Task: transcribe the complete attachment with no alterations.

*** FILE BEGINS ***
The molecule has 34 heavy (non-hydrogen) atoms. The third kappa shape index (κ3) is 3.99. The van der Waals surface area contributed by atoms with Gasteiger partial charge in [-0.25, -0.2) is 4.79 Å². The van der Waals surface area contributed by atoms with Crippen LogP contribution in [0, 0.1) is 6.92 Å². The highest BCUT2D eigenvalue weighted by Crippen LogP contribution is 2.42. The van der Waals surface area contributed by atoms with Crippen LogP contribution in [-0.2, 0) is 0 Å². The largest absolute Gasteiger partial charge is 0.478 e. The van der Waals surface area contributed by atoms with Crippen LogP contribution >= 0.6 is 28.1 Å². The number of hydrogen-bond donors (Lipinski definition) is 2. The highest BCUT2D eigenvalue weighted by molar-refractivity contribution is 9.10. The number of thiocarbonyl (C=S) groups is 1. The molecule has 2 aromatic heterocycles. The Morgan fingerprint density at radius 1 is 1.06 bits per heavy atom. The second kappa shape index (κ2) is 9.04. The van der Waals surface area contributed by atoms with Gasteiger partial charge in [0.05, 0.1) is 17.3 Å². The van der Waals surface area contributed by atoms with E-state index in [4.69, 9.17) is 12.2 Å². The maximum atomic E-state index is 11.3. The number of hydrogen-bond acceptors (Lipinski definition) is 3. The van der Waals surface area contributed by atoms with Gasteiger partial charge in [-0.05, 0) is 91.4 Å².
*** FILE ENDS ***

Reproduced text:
The molecule has 34 heavy (non-hydrogen) atoms. The third kappa shape index (κ3) is 3.99. The van der Waals surface area contributed by atoms with Gasteiger partial charge in [-0.25, -0.2) is 4.79 Å². The van der Waals surface area contributed by atoms with Crippen LogP contribution in [0, 0.1) is 6.92 Å². The highest BCUT2D eigenvalue weighted by Crippen LogP contribution is 2.42. The van der Waals surface area contributed by atoms with Crippen LogP contribution in [-0.2, 0) is 0 Å². The largest absolute Gasteiger partial charge is 0.478 e. The van der Waals surface area contributed by atoms with Crippen LogP contribution >= 0.6 is 28.1 Å². The number of hydrogen-bond donors (Lipinski definition) is 2. The highest BCUT2D eigenvalue weighted by molar-refractivity contribution is 9.10. The number of thiocarbonyl (C=S) groups is 1. The molecule has 2 aromatic heterocycles. The Morgan fingerprint density at radius 1 is 1.06 bits per heavy atom. The second kappa shape index (κ2) is 9.04. The van der Waals surface area contributed by atoms with Gasteiger partial charge in [0.05, 0.1) is 17.3 Å². The van der Waals surface area contributed by atoms with E-state index in [4.69, 9.17) is 12.2 Å². The maximum atomic E-state index is 11.3. The number of hydrogen-bond acceptors (Lipinski definition) is 3. The van der Waals surface area contributed by atoms with Gasteiger partial charge in [-0.05, 0) is 91.4 Å².